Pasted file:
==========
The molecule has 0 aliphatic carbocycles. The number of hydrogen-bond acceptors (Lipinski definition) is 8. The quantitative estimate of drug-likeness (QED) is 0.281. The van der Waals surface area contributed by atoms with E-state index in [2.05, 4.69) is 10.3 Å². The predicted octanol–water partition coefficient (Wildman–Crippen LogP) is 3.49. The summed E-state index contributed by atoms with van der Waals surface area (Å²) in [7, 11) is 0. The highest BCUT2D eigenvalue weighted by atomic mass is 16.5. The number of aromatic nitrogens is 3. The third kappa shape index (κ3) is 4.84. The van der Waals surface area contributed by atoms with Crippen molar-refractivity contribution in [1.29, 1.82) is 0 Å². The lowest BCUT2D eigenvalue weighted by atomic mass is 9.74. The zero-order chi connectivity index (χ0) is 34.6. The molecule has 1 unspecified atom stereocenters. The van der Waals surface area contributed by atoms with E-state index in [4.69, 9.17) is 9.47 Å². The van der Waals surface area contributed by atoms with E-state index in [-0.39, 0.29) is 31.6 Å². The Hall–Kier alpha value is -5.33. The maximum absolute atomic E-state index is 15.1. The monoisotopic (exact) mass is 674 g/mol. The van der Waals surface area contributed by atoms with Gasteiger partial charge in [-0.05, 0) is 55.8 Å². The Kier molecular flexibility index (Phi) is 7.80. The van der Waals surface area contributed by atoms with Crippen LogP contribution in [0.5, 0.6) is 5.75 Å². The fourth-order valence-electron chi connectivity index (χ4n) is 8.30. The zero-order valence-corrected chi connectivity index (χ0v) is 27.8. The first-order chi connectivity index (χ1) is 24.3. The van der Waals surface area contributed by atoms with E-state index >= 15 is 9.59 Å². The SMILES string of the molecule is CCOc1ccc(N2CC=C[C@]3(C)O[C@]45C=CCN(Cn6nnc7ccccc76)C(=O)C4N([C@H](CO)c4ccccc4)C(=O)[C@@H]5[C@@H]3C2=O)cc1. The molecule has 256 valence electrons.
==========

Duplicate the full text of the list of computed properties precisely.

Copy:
The molecule has 0 aliphatic carbocycles. The number of hydrogen-bond acceptors (Lipinski definition) is 8. The quantitative estimate of drug-likeness (QED) is 0.281. The van der Waals surface area contributed by atoms with E-state index in [2.05, 4.69) is 10.3 Å². The predicted octanol–water partition coefficient (Wildman–Crippen LogP) is 3.49. The summed E-state index contributed by atoms with van der Waals surface area (Å²) in [7, 11) is 0. The highest BCUT2D eigenvalue weighted by atomic mass is 16.5. The number of aromatic nitrogens is 3. The third kappa shape index (κ3) is 4.84. The van der Waals surface area contributed by atoms with Crippen molar-refractivity contribution in [1.29, 1.82) is 0 Å². The lowest BCUT2D eigenvalue weighted by atomic mass is 9.74. The zero-order chi connectivity index (χ0) is 34.6. The molecule has 1 unspecified atom stereocenters. The van der Waals surface area contributed by atoms with E-state index in [4.69, 9.17) is 9.47 Å². The van der Waals surface area contributed by atoms with E-state index in [-0.39, 0.29) is 31.6 Å². The Hall–Kier alpha value is -5.33. The maximum absolute atomic E-state index is 15.1. The monoisotopic (exact) mass is 674 g/mol. The van der Waals surface area contributed by atoms with Gasteiger partial charge in [-0.05, 0) is 55.8 Å². The Kier molecular flexibility index (Phi) is 7.80. The van der Waals surface area contributed by atoms with Crippen LogP contribution in [0.5, 0.6) is 5.75 Å². The fourth-order valence-electron chi connectivity index (χ4n) is 8.30. The zero-order valence-corrected chi connectivity index (χ0v) is 27.8. The first-order chi connectivity index (χ1) is 24.3. The van der Waals surface area contributed by atoms with E-state index >= 15 is 9.59 Å². The SMILES string of the molecule is CCOc1ccc(N2CC=C[C@]3(C)O[C@]45C=CCN(Cn6nnc7ccccc76)C(=O)C4N([C@H](CO)c4ccccc4)C(=O)[C@@H]5[C@@H]3C2=O)cc1. The molecule has 256 valence electrons.